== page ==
ILLINOIS APPELLATE COURT FIRST DISTRICT, SECOND DIVISION.
JUNE 23, 1970.
PEOPLE OF THE STATE OF ILLINOIS, PLAINTIFF-APPELLEE,
HURLEY P. MCGOVERN, DEFENDANT-APPELLANT.
Appeal from the Circuit Court of Cook County; the Hon. FRANK
S. LOVERDE, Judge, presiding. Judgment in General No. 53,169
reversed; judgment in General No. 53,170 reversed and cause
remanded with directions.
MR. JUSTICE BURKE DELIVERED THE OPINION OF THE COURT.
Defendant was found guilty at a bench trial of the offense of operating an automobile while under the influence of alcohol (General Number 53,170) and of the offense of improperly changing traffic lanes (General Number 53,169). He received a fine of $100 and costs on the intoxication finding and a $15 fine on the change of lanes finding. He appeals.
Chicago Police Officer Crossel testified that approximately 11:15 p.m. on September 16, 1967, he was operating his police squad car in an easterly direction along 95th Street in Chicago, approaching the East 1200 Block. The officer testified that 95th Street at that point consisted of four lanes of traffic, two eastbound and two westbound, and that he observed the defendant operating his automobile ahead of him in the center of the eastbound lanes, in a straddling or weaving fashion. The officer further testified that a woman operating an automobile behind defendant's vehicle, and in front of the police vehicle, attempted to pass defendant's automobile but was unable to do so without crossing the double line in the center of the street. Officer Crossel testified that the woman sounded her horn, that defendant pulled into the southern eastbound lane and allowed her to pass, and that the defendant then returned his vehicle to the center of the eastbound lanes and continued to weave and straddle the lanes.
Officer Crossel halted defendant's vehicle about 1500 East, approached defendant's side of the automobile and requested his driver's license. He testified that he informed defendant of the offense with which he was being charged, and that as he continued to speak to the defendant, the latter's attitude became insulting. The officer testified that he noticed that defendant's eyes were bloodshot and that he asked defendant to step from his automobile. As defendant opened the door and attempted to alight, he stumbled and nearly fell to the pavement. The officer also noted that defendant used his vehicle to support himself as he walked. He testified that there was an odor of alcohol on defendant's breath, and that defendant spoke in a loud and offensive manner to the officer. Officer Crossel stated that he then returned to his vehicle and summoned a tow truck and a police wagon to transport the defendant and his wife (who was a passenger in defendant's automobile) to the police station.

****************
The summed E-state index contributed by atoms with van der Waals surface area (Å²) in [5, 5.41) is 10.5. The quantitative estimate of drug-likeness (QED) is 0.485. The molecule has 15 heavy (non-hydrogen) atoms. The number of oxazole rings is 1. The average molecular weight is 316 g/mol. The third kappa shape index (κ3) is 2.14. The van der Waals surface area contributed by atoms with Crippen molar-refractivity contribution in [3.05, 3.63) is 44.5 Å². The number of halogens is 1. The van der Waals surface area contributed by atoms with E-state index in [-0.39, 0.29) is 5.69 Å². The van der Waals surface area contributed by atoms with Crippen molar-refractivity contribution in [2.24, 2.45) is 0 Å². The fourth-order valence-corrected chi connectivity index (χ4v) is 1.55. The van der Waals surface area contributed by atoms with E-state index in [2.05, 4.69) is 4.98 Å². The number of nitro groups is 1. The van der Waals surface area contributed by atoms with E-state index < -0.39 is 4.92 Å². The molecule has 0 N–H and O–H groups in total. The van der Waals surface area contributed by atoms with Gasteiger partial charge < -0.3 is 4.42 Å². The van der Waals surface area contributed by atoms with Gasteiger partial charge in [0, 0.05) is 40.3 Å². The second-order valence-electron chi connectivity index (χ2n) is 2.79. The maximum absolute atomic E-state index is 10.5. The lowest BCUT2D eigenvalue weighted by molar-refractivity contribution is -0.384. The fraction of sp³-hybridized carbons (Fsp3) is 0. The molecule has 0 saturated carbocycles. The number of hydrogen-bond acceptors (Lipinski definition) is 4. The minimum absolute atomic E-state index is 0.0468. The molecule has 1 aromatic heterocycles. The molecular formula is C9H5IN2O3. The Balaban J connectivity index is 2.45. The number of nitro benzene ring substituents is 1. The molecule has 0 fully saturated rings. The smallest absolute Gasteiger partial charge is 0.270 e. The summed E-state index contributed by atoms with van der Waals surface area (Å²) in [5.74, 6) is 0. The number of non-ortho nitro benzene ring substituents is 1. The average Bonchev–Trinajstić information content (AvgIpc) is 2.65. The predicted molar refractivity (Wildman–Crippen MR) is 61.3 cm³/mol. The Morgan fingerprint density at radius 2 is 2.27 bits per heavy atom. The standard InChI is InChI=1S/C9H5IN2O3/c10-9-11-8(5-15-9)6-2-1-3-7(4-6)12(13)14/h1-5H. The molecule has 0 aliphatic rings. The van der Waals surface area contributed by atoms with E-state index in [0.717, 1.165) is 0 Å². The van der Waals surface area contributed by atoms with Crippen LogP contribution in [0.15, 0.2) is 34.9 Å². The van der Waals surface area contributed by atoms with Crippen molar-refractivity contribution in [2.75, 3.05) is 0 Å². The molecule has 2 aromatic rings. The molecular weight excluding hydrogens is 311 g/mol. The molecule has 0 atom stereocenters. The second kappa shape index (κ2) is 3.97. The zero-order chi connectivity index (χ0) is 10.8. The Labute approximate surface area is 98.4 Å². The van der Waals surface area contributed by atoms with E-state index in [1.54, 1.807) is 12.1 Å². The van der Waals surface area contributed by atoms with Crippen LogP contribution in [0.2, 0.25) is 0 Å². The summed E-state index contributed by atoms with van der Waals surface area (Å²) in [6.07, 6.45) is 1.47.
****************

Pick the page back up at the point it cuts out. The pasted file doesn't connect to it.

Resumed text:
At the police station the defendant told the officer that he and his wife had been to a wedding reception that evening, that he had two small bottles of beer to drink at the reception, and no other alcoholic drink that day. The officer further testified that defendant's speech was slurred, that his face was flushed, and that he tended to stumble against the lockers in the station as he walked. The officer expressed the opinion that defendant was under the influence of alcohol and was unfit to operate an automobile at the time of his arrest.
On cross-examination the officer denied issuing any traffic citations at the scene, and stated that he wrote out both citations at the station. He further testified that he wrote out the change of lanes citation in the squad car at the scene of the arrest while he was calling for the tow truck and the police wagon, and that he issued both citations to defendant at the police station. He denied tendering the change of lanes citation to defendant at the scene and taking it back afterwards when defendant and his wife became indignant at its issuance. The officer also denied altering the change of lanes citation to read, "You must appear in Court" from "You may pay this fine before above date," after defendant and his wife became indignant, and further stated that he had initially mistakenly marked the wrong box in this regard. The officer further testified on cross-examination that when he initially approached defendant's vehicle, defendant inquired whether he had been speeding and that the officer replied in the negative. He also testified that the defendant was, in fact, not stopped for speeding, but was stopped for improperly changing lanes.
Defendant testified in his own behalf and stated that on the evening in question he and his wife had attended a wedding reception and had left that function about 10:45 p.m. He stated that the only alcohol he consumed the entire day were two 7-ounce bottles of beer at the reception, the last of which had been consumed before 8:00 p.m., at which time dinner was served and the bar closed.
He stated that there was no other traffic on 95th Street at the time he was stopped by Officer Crossel. The defendant testified that when the officer stopped his vehicle he inquired of the officer whether he had been speeding, that the officer replied in the negative, and that he also replied that the defendant had been stopped for straddling lanes. The officer thereupon tendered defendant the change of lanes citation and advised him that the fine could be paid prior to the designated court date. Defendant testified that the officer's statement in this regard prompted the response, "We will be in court!" Defendant stated that the officer became irritated at their reaction, that he took back the citation, and that he returned to his vehicle. About ten minutes later the officer returned to the defendant's automobile with both the change of lanes citation and the intoxication citation, telling the defendant that he was under arrest. After a short wait at the scene, the defendant and his wife were transported by a police wagon to the police station. Defendant testified that he was made to take no tests at the station, and stated that he was not under the influence of alcohol on the evening in question.
Mrs. McGovern, defendant's wife, testified for the defense and substantially corroborated the testimony given by her husband.